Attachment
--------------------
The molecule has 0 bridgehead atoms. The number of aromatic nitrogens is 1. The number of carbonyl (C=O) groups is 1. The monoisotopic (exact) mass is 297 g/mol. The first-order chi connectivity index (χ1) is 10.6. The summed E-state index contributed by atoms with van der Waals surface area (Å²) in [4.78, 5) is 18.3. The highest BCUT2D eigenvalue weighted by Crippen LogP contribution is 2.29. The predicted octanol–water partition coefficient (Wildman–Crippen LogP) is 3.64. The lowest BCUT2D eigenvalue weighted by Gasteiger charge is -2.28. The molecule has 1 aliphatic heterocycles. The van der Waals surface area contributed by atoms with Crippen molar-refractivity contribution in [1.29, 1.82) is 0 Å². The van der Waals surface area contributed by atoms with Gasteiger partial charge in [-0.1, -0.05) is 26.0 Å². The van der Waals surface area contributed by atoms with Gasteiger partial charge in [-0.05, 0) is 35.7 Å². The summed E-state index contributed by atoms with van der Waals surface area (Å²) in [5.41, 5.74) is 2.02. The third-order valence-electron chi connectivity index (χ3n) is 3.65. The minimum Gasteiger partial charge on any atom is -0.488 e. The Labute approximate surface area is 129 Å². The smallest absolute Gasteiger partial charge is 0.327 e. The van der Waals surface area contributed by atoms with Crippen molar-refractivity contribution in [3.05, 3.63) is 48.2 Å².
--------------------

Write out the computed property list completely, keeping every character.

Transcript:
The molecule has 0 bridgehead atoms. The number of aromatic nitrogens is 1. The number of carbonyl (C=O) groups is 1. The monoisotopic (exact) mass is 297 g/mol. The first-order chi connectivity index (χ1) is 10.6. The summed E-state index contributed by atoms with van der Waals surface area (Å²) in [4.78, 5) is 18.3. The highest BCUT2D eigenvalue weighted by Crippen LogP contribution is 2.29. The predicted octanol–water partition coefficient (Wildman–Crippen LogP) is 3.64. The lowest BCUT2D eigenvalue weighted by Gasteiger charge is -2.28. The molecule has 1 aliphatic heterocycles. The van der Waals surface area contributed by atoms with Crippen molar-refractivity contribution in [1.29, 1.82) is 0 Å². The van der Waals surface area contributed by atoms with Gasteiger partial charge in [-0.1, -0.05) is 26.0 Å². The van der Waals surface area contributed by atoms with Gasteiger partial charge in [-0.05, 0) is 35.7 Å². The summed E-state index contributed by atoms with van der Waals surface area (Å²) in [5.41, 5.74) is 2.02. The third-order valence-electron chi connectivity index (χ3n) is 3.65. The minimum Gasteiger partial charge on any atom is -0.488 e. The Labute approximate surface area is 129 Å². The smallest absolute Gasteiger partial charge is 0.327 e. The van der Waals surface area contributed by atoms with Crippen molar-refractivity contribution in [3.05, 3.63) is 48.2 Å².